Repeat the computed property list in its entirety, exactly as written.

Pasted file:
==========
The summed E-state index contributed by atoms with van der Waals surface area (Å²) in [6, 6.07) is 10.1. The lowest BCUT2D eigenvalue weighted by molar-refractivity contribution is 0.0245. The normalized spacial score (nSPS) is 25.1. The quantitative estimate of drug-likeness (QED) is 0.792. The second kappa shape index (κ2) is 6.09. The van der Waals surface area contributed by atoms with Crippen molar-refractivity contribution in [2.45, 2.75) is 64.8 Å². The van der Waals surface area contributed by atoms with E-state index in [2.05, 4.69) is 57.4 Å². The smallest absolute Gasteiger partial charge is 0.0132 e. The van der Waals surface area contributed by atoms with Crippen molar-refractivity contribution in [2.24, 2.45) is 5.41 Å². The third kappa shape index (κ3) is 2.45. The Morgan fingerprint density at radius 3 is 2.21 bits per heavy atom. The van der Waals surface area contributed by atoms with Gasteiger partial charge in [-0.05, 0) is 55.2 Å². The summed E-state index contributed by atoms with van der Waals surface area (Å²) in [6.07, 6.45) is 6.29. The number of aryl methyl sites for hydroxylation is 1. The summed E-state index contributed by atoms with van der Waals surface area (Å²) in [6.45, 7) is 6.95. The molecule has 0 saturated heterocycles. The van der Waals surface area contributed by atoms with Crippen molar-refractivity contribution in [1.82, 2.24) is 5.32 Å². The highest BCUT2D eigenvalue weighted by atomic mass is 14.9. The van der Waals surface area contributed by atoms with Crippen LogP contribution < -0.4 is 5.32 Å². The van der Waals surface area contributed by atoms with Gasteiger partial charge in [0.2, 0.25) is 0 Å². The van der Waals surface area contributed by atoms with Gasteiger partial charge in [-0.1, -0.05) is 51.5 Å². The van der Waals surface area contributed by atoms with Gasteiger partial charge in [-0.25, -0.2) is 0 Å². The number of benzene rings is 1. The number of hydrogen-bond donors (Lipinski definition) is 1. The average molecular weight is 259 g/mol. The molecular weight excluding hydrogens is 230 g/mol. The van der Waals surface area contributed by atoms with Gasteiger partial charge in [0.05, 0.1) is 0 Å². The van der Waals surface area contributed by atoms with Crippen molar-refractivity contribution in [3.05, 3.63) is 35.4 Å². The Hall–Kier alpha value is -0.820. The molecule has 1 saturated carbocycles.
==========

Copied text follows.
The summed E-state index contributed by atoms with van der Waals surface area (Å²) in [6, 6.07) is 10.1. The lowest BCUT2D eigenvalue weighted by molar-refractivity contribution is 0.0245. The normalized spacial score (nSPS) is 25.1. The quantitative estimate of drug-likeness (QED) is 0.792. The second kappa shape index (κ2) is 6.09. The van der Waals surface area contributed by atoms with Crippen molar-refractivity contribution in [2.45, 2.75) is 64.8 Å². The van der Waals surface area contributed by atoms with E-state index in [2.05, 4.69) is 57.4 Å². The smallest absolute Gasteiger partial charge is 0.0132 e. The van der Waals surface area contributed by atoms with Crippen molar-refractivity contribution in [2.24, 2.45) is 5.41 Å². The third kappa shape index (κ3) is 2.45. The Morgan fingerprint density at radius 3 is 2.21 bits per heavy atom. The van der Waals surface area contributed by atoms with Gasteiger partial charge in [-0.05, 0) is 55.2 Å². The summed E-state index contributed by atoms with van der Waals surface area (Å²) in [6.07, 6.45) is 6.29. The number of aryl methyl sites for hydroxylation is 1. The summed E-state index contributed by atoms with van der Waals surface area (Å²) in [6.45, 7) is 6.95. The molecule has 0 saturated heterocycles. The van der Waals surface area contributed by atoms with Crippen molar-refractivity contribution in [1.82, 2.24) is 5.32 Å². The highest BCUT2D eigenvalue weighted by atomic mass is 14.9. The van der Waals surface area contributed by atoms with Crippen LogP contribution < -0.4 is 5.32 Å². The van der Waals surface area contributed by atoms with Gasteiger partial charge in [0.2, 0.25) is 0 Å². The van der Waals surface area contributed by atoms with Gasteiger partial charge in [-0.1, -0.05) is 51.5 Å². The van der Waals surface area contributed by atoms with Gasteiger partial charge in [-0.25, -0.2) is 0 Å². The number of benzene rings is 1. The number of hydrogen-bond donors (Lipinski definition) is 1. The average molecular weight is 259 g/mol. The molecular weight excluding hydrogens is 230 g/mol. The van der Waals surface area contributed by atoms with Gasteiger partial charge in [0.05, 0.1) is 0 Å². The van der Waals surface area contributed by atoms with Crippen molar-refractivity contribution in [3.05, 3.63) is 35.4 Å². The Hall–Kier alpha value is -0.820. The molecule has 1 saturated carbocycles.